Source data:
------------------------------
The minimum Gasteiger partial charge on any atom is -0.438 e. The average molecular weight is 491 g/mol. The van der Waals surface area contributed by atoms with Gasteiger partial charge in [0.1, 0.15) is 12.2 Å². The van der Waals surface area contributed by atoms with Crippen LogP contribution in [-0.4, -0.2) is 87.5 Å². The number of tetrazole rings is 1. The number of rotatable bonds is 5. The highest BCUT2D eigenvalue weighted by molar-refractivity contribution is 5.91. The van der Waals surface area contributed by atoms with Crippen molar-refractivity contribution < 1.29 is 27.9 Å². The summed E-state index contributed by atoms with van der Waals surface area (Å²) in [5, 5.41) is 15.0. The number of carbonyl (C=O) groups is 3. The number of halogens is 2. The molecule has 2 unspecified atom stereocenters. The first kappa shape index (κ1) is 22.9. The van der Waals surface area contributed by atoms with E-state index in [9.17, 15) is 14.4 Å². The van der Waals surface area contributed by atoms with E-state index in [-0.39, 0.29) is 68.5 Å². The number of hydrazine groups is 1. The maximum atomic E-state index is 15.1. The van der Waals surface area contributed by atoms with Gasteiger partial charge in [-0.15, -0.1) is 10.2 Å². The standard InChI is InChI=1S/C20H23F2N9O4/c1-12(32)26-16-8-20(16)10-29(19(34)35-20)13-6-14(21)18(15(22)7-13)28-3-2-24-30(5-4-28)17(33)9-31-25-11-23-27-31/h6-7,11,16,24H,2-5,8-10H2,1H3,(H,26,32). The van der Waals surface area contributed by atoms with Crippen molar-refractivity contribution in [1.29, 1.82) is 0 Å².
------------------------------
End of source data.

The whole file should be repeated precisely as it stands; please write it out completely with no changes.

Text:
The minimum Gasteiger partial charge on any atom is -0.438 e. The average molecular weight is 491 g/mol. The van der Waals surface area contributed by atoms with Gasteiger partial charge in [0.1, 0.15) is 12.2 Å². The van der Waals surface area contributed by atoms with Crippen LogP contribution in [-0.4, -0.2) is 87.5 Å². The number of tetrazole rings is 1. The number of rotatable bonds is 5. The highest BCUT2D eigenvalue weighted by molar-refractivity contribution is 5.91. The van der Waals surface area contributed by atoms with Crippen molar-refractivity contribution < 1.29 is 27.9 Å². The summed E-state index contributed by atoms with van der Waals surface area (Å²) in [5, 5.41) is 15.0. The number of carbonyl (C=O) groups is 3. The number of halogens is 2. The molecule has 2 unspecified atom stereocenters. The first kappa shape index (κ1) is 22.9. The van der Waals surface area contributed by atoms with E-state index in [9.17, 15) is 14.4 Å². The van der Waals surface area contributed by atoms with E-state index in [-0.39, 0.29) is 68.5 Å². The number of hydrazine groups is 1. The maximum atomic E-state index is 15.1. The van der Waals surface area contributed by atoms with Gasteiger partial charge in [-0.15, -0.1) is 10.2 Å². The standard InChI is InChI=1S/C20H23F2N9O4/c1-12(32)26-16-8-20(16)10-29(19(34)35-20)13-6-14(21)18(15(22)7-13)28-3-2-24-30(5-4-28)17(33)9-31-25-11-23-27-31/h6-7,11,16,24H,2-5,8-10H2,1H3,(H,26,32). The van der Waals surface area contributed by atoms with Crippen molar-refractivity contribution in [1.29, 1.82) is 0 Å².